It is important to be aware that every person – no matter what community they may belong to – is an individual with their unique identity and their own story to tell.
As outlined in my previous blog, it can be simple to put people from the LGBT+ community into a box or mistakenly believe that the experience of one person is representative of the experience of everyone from a marginalised group.
LGBT+ people exist within all communities, including people of colour, the young and old, people of faith and those with a disability, each bringing different lived experiences, perspectives and, sadly, levels of discrimination and oppression.
A gay man may have to deal with homophobia and a black man may have to face with racism, but a gay black man is likely to experience both. As such, they may find racism within the LGBT+ community and homophobia within the black community. Now consider if you were a lesbian Muslim. You might have to deal with racism, Islamophobia and sexism, as well as homophobia.
These aren’t just hypothetical examples. Recent reports and surveys highlight the influence having an intersectional identity has on the levels of discrimination and its effect on people’s working lives.
Findings from Stonewall show that a third (35%) of LGBT+ people hide their identity at work out of fear of discrimination, and this figure rises to 42% for black, Asian and minority ethnic employees and 51% for trans workers.
Meanwhile TotalJobs has recently published a study demonstrating that a lack of understanding of identities results in trans people not feeling able to bring their whole selves to their jobs. It found that 25% of trans people have experienced discrimination from co-workers, 33% have faced discrimination in job interviews and applications, and 53% believe they are met with more barriers in their progression to senior positions.
Disabled LGBT+ people are also heavily marginalised within society. With one in five LGBT+ people having experienced a hate crime or incident within the last 12 months, and one in three disabled people feeling that disability prejudice is still commonplace, they face discrimination against both parts of their identity.
While all these statistics make uncomfortable reading, it’s vitally important for leaders to acknowledge that the reality of living with an intersected identity means you often face multiple barriers and adversity.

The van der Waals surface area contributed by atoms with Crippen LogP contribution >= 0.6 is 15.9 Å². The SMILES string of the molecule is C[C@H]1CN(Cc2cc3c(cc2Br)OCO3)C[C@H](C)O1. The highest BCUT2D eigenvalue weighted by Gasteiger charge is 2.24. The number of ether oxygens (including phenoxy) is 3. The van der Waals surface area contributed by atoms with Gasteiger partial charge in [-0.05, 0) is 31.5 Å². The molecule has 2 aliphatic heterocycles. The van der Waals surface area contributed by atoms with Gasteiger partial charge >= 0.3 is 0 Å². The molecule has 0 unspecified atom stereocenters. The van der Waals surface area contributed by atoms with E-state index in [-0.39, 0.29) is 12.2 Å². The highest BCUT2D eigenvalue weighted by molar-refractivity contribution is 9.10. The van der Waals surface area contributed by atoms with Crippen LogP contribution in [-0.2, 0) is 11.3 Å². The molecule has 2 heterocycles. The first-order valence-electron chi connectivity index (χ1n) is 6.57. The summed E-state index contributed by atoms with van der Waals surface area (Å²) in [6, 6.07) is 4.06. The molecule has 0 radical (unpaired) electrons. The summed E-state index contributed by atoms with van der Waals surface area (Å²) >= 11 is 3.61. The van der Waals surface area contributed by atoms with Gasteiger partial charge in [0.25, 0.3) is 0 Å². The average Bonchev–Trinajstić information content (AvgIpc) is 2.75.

As well as outright displays of discrimination and bullying, employees may fall victim to more subtle but just as damaging behaviours, such as exclusion and microaggressions, and could resort to code-switching – the process of hiding aspects of their true selves – to “fit” more comfortably into their surroundings.
People’s difficulties with accepting intersectional identities can also make someone feel like they don’t completely belong in one group or another, which can lead to isolation, depression and other mental health issues.
Here’s what you can do to take a stand against discrimination within the workplace and ensure everyone within the LGBT+ community, no matter what their identity, feels like they belong.
Communicate your values: Show your people what you stand for by publishing a positive statement, internally and on your website, stating your commitment to equality, diversity and inclusion.
Visibility is key: Back up your statement by ensuring there is diversity, and representatives of intersectionality where possible, at all levels of your organisation.
Get it down in writing: Create a robust discrimination policy outlining exactly what is and is not acceptable behaviour, with a specific acknowledgement of the LGBT+ community and other marginalised groups.
Put it into practise: Ensure your words are transformed into action with proactive and regular equality and diversity training for everyone.
Provide reporting channels: Whether it’s through regular one-to-one reviews with managers, a dedicated Diversity Officer, an internal LGBT+ support group or an anonymous hotline, make sure employees are made aware of and provided with clear channels for reporting incidents of discrimination so you can tackle issues as quickly as possible.
Take action: Employees will feel confident that you are committed to stamping out discrimination if you take decisive action when incidences are reported. Be ready to launch internal investigations and use your power to sanction poor behaviour.
Listen: Take the time to gather feedback on the experiences of your employees and what your organisation could do better to help people bring their full selves to work. Regular surveys, focus groups or perspectives given during one-to-one catch-ups can all provide crucial insights.
Show your commitment to your people’s welfare with an employee hotline for reporting harassment, bullying and discrimination. The Tell Jane freephone hotline offers an anonymous and independent platform for employees to air their concerns. Email me email@example.com to find out more.
Have a read of our other blog posts which may be of interest!